Our results are similar to those reported in other series in terms of the decrease in ARRs, the absence of progression of disability, the absence of new MRI lesions, and the radiological improvement in patients with Gd+ lesions.

Several studies have suggested that the administration of treatments indicated for multiple sclerosis (such as natalizumab) in patients with NMOSD does not provide any benefit for any clinical or radiological variable, and may even lead to poorer results in these parameters; therefore, their use is not recommended.20,22,23 In our series, one patient had been treated sequentially with interferon beta and natalizumab before diagnosis of NMOSD, and during that period he presented numerous episodes of optic neuropathy, resulting in severely impaired residual visual acuity (Table 1, patient 3).

Patients treated with tocilizumab for rheumatoid arthritis have been reported to present a higher risk of infection, mainly urinary tract infections and reactivation of latent tuberculosis.24 However, a low percentage of severe infections is reported in these patients at 5 years of treatment, which shows that tocilizumab has a good long-term safety profile.25 The patients included in our series presented good tolerance to tocilizumab, and presented few adverse effects of any kind. We can mention one case of transient neutropaenia that did not lead to any secondary opportunistic infection.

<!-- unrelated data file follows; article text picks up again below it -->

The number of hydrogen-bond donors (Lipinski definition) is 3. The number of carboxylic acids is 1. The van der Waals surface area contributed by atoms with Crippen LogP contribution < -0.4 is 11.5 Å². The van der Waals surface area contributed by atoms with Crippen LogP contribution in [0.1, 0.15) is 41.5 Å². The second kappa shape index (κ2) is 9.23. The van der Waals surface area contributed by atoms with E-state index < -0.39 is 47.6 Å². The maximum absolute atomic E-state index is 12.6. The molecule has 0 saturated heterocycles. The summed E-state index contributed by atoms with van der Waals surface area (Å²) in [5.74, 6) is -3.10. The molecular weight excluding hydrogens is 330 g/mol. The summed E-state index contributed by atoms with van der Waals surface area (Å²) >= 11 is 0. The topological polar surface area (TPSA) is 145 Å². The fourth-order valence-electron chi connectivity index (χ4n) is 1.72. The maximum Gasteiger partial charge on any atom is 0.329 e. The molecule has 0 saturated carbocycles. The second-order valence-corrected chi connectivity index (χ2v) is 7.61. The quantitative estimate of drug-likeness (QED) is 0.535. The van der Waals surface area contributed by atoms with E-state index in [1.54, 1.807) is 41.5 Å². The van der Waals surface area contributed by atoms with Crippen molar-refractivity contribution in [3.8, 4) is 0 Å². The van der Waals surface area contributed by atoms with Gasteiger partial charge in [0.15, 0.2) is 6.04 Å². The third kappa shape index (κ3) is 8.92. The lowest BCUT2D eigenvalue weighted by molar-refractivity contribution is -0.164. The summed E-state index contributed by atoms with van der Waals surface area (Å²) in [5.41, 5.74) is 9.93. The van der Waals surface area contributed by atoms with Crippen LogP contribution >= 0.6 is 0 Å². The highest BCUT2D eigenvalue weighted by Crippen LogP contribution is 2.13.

Our results, like those of previous studies, are characterised by good response to tocilizumab in aggressive, refractory NMOSD, which raises the question of the drug's potential effectiveness as a first-line DMT. At the time of writing, we are aware of an ongoing phase 3 clinical trial with the molecule SA237, an anti–IL-6 receptor monoclonal antibody.

The main limitations of our study are its observational, retrospective design and the possible influence of regression toward the mean in the improvement in ARRs, although the good radiological findings lead us to suspect a limited influence.


In our experience, tocilizumab (8mg/kg body weight, administered intravenously every 4 weeks) seems to be a safe and effective treatment in patients with active NMOSD and not responding to other immunosuppressants, mainly RTX. Further controlled studies with larger patient samples and longer follow-up periods are needed to assess the effectiveness of tocilizumab in NMOSD.

Conflicts of interest

The authors have no conflicts of interest to declare.

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Please cite this article as: Carreón Guarnizo E, Hernández Clares R, Castillo Triviño T, Meca Lallana V, Arocas Casañ V, Iniesta Martínez F, et al. Experiencia con tocilizumab en pacientes con espectro de la neuromielitis óptica. Neurología. 2022;37:178–183.

Copyright © 2019. Sociedad Española de Neurología